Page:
The Arcade Mode is only one of five in Boulder Dash-XL. If you want to master any already-completed level without the added stress of a clock ticking away the seconds, you can play Zen Mode. Puzzle Mode gives you 25 small levels where the only goal is to collect ALL the gems and reach the exit. While those levels might be tiny and free of monsters, that doesn't make them easy, as you usually have no margin to commit even the tiniest of missteps. Score Mode allows you to play one of four vast stages simply to get as many points as possible within the time limit. And for people who remember the old Commodore 64 version of this game, there's Retro Mode, which combines 8-bit graphics with the uncompromising difficulty you'd expect from a game that came out in 1984. I knew I was in for an ordeal when the very first level was large by this game's standards and had enough boulders to crush me a million times over. Which was followed by a sprint where I had to collect 130 gems and get out in 90 seconds. Stressful stuff, there!

Boulder Dash-XL is quite the enjoyable diversion, but it's hard for me to praise it as much more than that. When you add the various modes together, there's over 150 levels with a good bit of replay value as you'll always be looking for ways to improve your score. Still, there easily could have been more. I found it disappointing there was no level creation mode. This seems like the sort of game that would be a perfect fit for something like that, as its enjoyability is tied to its simplicity, making it reasonably simple for a skilled gamer to create decent challenges. Having 150-plus levels is nice -- having a near-infinite number would have been great. Also, if you're like me and had a level (or many, many more) that took a LOT of tries to complete, you probably got very sick of the crude, robotic "3...2...1" countdown that opens each attempt to clear a stage. It didn't take long for that to go from cute and nostalgic to reminding me of fingernails on a chalkboard.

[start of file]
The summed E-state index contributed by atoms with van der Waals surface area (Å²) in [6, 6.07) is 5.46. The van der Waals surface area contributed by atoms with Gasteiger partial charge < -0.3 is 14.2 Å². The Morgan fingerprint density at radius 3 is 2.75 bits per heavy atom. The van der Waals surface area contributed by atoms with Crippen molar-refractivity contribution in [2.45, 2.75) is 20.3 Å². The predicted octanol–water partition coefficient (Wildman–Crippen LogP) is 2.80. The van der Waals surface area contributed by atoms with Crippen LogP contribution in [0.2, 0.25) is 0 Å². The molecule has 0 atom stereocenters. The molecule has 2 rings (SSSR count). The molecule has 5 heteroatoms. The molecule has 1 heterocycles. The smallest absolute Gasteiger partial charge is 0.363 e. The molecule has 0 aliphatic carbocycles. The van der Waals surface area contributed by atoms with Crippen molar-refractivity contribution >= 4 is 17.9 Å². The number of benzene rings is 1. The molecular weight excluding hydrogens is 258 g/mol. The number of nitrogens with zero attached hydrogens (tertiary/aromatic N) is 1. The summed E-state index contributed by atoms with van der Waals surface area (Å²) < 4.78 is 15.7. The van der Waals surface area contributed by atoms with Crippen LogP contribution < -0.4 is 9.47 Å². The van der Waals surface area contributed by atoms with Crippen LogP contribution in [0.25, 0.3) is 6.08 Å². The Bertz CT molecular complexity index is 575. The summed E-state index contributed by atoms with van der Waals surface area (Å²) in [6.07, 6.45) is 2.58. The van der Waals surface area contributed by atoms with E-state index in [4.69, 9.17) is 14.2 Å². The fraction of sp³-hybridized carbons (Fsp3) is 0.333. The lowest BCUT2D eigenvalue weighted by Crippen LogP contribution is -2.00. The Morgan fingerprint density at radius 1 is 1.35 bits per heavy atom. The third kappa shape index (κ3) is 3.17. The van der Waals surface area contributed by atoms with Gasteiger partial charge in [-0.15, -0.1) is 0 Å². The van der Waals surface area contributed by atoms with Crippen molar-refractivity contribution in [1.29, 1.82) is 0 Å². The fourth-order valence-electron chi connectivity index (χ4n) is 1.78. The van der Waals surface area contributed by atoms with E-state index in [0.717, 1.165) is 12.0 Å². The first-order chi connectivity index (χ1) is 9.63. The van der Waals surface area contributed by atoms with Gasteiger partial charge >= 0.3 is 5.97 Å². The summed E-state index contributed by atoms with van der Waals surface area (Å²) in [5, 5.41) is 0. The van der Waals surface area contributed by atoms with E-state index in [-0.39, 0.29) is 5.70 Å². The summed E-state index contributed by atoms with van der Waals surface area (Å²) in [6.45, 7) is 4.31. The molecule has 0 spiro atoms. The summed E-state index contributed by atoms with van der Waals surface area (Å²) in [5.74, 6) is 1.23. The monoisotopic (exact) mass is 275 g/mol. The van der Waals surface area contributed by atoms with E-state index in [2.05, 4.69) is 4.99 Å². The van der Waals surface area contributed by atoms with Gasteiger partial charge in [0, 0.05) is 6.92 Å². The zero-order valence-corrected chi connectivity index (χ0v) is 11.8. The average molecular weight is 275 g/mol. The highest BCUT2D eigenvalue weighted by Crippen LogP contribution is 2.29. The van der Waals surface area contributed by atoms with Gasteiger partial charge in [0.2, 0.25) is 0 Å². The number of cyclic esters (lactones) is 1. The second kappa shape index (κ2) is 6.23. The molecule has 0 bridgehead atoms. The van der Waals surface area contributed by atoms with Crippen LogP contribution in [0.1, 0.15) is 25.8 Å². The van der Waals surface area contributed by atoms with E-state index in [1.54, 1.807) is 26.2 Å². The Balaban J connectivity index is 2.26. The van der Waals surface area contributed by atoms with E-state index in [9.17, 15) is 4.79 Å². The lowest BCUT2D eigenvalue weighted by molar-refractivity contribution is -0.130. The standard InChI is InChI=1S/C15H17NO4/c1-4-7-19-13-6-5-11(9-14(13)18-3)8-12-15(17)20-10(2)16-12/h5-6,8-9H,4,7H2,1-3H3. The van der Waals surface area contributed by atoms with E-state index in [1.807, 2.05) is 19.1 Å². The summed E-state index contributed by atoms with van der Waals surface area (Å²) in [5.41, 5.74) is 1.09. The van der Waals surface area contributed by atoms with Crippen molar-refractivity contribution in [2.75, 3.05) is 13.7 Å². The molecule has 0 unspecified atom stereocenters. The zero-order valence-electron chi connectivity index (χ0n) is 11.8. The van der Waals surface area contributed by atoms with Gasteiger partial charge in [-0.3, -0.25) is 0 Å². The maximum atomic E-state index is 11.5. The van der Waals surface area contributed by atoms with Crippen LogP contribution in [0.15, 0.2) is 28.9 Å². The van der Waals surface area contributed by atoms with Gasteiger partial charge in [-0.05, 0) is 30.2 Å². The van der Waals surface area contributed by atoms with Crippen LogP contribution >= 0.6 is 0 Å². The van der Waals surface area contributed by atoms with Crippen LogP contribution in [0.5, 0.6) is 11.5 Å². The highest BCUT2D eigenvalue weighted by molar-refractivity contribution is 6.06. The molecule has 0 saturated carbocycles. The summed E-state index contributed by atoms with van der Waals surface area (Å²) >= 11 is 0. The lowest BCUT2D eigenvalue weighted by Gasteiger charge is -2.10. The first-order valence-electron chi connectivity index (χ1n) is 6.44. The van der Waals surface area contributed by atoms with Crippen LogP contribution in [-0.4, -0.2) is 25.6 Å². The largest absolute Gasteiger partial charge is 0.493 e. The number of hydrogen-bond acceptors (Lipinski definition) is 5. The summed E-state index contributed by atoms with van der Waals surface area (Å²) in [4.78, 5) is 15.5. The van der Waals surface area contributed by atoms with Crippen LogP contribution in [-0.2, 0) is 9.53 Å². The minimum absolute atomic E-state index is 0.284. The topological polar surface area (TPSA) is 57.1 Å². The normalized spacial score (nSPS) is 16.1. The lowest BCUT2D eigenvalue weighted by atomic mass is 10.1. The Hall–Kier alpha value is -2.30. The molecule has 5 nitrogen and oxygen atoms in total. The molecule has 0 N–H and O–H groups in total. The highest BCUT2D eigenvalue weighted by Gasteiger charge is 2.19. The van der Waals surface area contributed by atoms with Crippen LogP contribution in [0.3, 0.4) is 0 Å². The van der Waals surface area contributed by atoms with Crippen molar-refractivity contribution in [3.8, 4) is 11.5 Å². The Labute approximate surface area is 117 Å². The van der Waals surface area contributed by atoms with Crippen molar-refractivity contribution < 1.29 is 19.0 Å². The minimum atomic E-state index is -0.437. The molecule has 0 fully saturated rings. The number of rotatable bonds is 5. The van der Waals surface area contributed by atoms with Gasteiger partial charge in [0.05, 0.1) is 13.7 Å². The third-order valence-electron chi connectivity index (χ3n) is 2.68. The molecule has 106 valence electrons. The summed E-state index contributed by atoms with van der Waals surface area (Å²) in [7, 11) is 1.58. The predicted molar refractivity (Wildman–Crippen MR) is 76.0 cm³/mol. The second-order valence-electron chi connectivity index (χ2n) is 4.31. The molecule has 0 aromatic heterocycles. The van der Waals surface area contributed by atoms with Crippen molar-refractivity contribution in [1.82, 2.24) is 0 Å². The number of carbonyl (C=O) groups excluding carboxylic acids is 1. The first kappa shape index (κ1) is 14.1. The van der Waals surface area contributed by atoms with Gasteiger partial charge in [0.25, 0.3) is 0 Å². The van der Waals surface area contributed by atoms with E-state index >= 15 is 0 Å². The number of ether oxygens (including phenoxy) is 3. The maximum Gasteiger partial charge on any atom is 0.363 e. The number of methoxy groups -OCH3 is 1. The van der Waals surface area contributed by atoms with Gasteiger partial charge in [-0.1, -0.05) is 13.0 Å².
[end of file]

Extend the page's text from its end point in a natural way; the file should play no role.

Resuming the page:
It would have been nice for there to have been more to Boulder Dash-XL, but for $10, you get a good amount of value with a lot of levels spread through multiple modes of play. It might be a game I barely play a few months down the road, but it's been hard to put down for any notable amount of time during the initial days after I obtained it.

Rating: 8/10

overdrive's avatar
Staff review by Rob Hamilton (July 24, 2011)

Rob Hamilton is the official drunken master of review writing for Honestgamers.

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honestgamer posted July 24, 2011:

Nice review, Rob. You did a good job of covering the game's multiple modes without letting it dominate or detract from the flow of the review, and you made it easy to imagine how the game might play out. Sounds like a nice update to an old classic.
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JoeTheDestroyer posted July 27, 2011:

Sweet review, dude. I've been wanting to revisit Boulder Dash, but I may have to give this one a look.
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overdrive posted July 29, 2011:

Joe
If you want to revisit Boulder Dash, this would be the perfect game to pick up. It has the retro version and a crapload of new levels, so it'd be the perfect thing for you.